At first, Chinese forays were camouflaged by equipping and supporting the adventures of the proxy North Koreans. Lately, the Chinese military itself has repeatedly hacked into U.S. civilian and military computer systems, with efforts ranging from nuisances to theft of military and technology secrets. The rapidly expanding Chinese navy is now building aircraft carriers, though it has no overseas enemies. In a related effort, the Chinese are dredging up artificial islands in the South China Sea, a thousand miles from their shores, closer to the Philippines, Malaysia, and Vietnam than to the southern coast of China. With naval stations and air strips on the islands, the Chinese are asserting a dramatic expansion of territorial waters measured from these militarized sandbars. Connecting the dots from new island to new island (there are some half dozen or more of these land-creation projects underway), the Chinese navy alleges control of sea lanes and airspace, demanding that planes or ships not pass their theoretical net without Beijing’s permission. The U.S. has made protests, recently backed up by a reconnaissance plane flying across what has been international waters and free airspace since before and after World War II. At least for the moment the Chinese only fired words, eight times (according to a CNN story) warning the U.S. plane to stay away. “This is the Chinese navy. You go.”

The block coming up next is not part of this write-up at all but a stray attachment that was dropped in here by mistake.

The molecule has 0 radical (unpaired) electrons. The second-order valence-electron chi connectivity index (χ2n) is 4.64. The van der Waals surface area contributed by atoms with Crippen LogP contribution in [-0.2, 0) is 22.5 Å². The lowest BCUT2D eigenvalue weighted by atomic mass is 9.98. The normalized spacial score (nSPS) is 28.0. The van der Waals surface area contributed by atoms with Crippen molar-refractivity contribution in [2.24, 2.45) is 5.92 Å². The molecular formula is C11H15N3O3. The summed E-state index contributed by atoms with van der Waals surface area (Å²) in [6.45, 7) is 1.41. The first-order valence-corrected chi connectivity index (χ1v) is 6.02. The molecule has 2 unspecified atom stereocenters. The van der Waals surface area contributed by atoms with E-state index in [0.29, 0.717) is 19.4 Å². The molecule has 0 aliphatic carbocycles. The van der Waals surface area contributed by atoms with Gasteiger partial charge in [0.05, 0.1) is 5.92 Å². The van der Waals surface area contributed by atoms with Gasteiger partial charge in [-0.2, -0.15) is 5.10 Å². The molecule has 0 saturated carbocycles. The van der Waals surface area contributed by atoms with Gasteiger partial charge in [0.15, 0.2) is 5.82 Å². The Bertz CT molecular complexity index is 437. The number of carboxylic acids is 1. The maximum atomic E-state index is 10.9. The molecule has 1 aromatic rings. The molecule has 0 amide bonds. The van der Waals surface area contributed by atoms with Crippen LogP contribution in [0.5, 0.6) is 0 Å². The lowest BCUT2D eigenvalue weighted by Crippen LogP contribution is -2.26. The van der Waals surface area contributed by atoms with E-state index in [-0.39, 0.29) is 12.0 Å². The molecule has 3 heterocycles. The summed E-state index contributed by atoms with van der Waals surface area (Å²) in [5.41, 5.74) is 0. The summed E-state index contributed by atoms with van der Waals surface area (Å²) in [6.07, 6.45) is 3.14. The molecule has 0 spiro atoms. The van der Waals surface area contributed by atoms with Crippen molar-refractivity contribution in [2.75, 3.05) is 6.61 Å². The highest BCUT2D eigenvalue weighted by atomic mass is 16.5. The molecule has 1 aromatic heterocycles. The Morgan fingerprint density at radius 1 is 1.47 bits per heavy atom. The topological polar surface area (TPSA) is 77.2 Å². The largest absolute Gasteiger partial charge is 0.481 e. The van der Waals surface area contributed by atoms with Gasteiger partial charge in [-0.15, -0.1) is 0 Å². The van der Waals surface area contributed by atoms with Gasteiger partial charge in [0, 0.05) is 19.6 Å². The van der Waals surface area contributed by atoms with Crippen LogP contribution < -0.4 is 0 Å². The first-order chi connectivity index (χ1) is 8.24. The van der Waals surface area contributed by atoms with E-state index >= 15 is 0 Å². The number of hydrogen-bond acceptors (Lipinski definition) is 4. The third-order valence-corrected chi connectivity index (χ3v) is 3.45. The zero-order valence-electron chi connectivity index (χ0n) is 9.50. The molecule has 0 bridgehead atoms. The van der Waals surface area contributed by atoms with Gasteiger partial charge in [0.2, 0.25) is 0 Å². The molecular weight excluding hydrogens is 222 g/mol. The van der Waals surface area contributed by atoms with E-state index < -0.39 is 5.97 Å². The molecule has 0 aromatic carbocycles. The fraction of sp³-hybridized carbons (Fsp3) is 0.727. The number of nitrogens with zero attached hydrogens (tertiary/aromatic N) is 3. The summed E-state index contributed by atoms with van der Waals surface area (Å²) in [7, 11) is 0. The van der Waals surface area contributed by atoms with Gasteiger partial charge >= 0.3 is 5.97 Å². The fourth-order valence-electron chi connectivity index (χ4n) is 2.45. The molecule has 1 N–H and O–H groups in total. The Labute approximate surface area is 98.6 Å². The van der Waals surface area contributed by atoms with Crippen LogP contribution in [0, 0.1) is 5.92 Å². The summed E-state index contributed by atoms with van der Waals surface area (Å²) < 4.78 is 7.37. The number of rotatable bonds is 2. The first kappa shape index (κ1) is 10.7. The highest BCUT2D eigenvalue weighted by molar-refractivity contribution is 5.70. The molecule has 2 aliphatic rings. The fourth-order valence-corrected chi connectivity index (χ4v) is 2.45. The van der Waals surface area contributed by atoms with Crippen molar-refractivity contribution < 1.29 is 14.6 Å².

This is a minor disturbance in a major geopolitical struggle. Busy trade lanes cross the South China Sea. In the context of Beijing’s acquisition of an offensive, MIRVed nuclear missile arsenal now approaching the size of Russian and U.S. nuclear forces (the U.S. being the only one developing plans to reduce its stockpile), the risks are becoming very high.

China has big domestic problems. The economy is slowing, if not already in recession. That will make it even harder for Beijing to keep quiescent a population only half of which has experienced extraction from grinding communist poverty. An aging population will be difficult for the declining workforce to support in coming years. And then there is the legacy of China’s one-child policy, more than 100 million males with no possibility of marriage and family. What to do with those restless men?

Throughout history, China’s biggest dangers have usually been from Chinese, vulnerabilities from the outside attracted only when there was weakness caused by internal struggles. Might the heirs of Mao seek to distract internal discontent with international adventurism? A lesson from history is that the more autocratic the regime, the more likely it is to resort to this gambit.